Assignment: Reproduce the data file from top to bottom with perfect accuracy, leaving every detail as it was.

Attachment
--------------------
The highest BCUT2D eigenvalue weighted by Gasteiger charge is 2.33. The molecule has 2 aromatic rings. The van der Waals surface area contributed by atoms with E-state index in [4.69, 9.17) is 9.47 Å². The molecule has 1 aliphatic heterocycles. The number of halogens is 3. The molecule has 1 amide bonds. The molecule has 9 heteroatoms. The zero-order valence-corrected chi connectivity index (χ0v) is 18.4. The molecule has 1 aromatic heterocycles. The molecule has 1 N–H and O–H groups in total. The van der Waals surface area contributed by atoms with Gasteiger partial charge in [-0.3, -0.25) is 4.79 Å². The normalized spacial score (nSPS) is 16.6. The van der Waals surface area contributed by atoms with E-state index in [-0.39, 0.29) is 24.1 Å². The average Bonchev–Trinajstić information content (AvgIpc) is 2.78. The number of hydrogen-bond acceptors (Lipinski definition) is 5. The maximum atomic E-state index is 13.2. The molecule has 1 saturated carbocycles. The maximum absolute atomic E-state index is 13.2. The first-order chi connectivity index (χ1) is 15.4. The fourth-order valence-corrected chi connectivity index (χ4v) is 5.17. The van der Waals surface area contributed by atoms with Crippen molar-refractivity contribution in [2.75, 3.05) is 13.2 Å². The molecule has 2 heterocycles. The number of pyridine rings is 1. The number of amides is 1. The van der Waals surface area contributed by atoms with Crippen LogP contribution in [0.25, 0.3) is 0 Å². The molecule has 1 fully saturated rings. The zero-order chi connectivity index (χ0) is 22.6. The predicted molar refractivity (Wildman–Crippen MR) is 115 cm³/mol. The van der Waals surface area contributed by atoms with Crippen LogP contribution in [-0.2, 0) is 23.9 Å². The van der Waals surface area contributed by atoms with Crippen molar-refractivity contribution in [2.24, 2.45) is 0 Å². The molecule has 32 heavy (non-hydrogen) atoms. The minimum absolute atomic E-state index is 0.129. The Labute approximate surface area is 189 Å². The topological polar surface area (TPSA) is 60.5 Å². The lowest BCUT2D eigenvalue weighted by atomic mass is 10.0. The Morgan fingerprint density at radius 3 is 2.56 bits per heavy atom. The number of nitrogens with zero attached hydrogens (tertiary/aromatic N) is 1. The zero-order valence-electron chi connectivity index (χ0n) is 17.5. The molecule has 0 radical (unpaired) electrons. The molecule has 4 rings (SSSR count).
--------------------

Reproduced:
The highest BCUT2D eigenvalue weighted by Gasteiger charge is 2.33. The molecule has 2 aromatic rings. The van der Waals surface area contributed by atoms with E-state index in [4.69, 9.17) is 9.47 Å². The molecule has 1 aliphatic heterocycles. The number of halogens is 3. The molecule has 1 amide bonds. The molecule has 9 heteroatoms. The zero-order valence-corrected chi connectivity index (χ0v) is 18.4. The molecule has 1 aromatic heterocycles. The molecule has 1 N–H and O–H groups in total. The van der Waals surface area contributed by atoms with Gasteiger partial charge in [-0.3, -0.25) is 4.79 Å². The normalized spacial score (nSPS) is 16.6. The van der Waals surface area contributed by atoms with E-state index in [-0.39, 0.29) is 24.1 Å². The average Bonchev–Trinajstić information content (AvgIpc) is 2.78. The number of hydrogen-bond acceptors (Lipinski definition) is 5. The maximum atomic E-state index is 13.2. The molecule has 1 saturated carbocycles. The maximum absolute atomic E-state index is 13.2. The first-order chi connectivity index (χ1) is 15.4. The fourth-order valence-corrected chi connectivity index (χ4v) is 5.17. The van der Waals surface area contributed by atoms with Crippen molar-refractivity contribution in [2.75, 3.05) is 13.2 Å². The molecule has 2 heterocycles. The number of pyridine rings is 1. The number of amides is 1. The van der Waals surface area contributed by atoms with Crippen LogP contribution in [0.25, 0.3) is 0 Å². The molecule has 1 fully saturated rings. The zero-order chi connectivity index (χ0) is 22.6. The predicted molar refractivity (Wildman–Crippen MR) is 115 cm³/mol. The van der Waals surface area contributed by atoms with Crippen LogP contribution in [-0.2, 0) is 23.9 Å². The van der Waals surface area contributed by atoms with Crippen molar-refractivity contribution in [2.24, 2.45) is 0 Å². The molecule has 32 heavy (non-hydrogen) atoms. The minimum absolute atomic E-state index is 0.129. The Labute approximate surface area is 189 Å². The topological polar surface area (TPSA) is 60.5 Å². The lowest BCUT2D eigenvalue weighted by atomic mass is 10.0. The Morgan fingerprint density at radius 3 is 2.56 bits per heavy atom. The number of nitrogens with zero attached hydrogens (tertiary/aromatic N) is 1. The zero-order valence-electron chi connectivity index (χ0n) is 17.5. The molecule has 0 radical (unpaired) electrons. The molecule has 4 rings (SSSR count).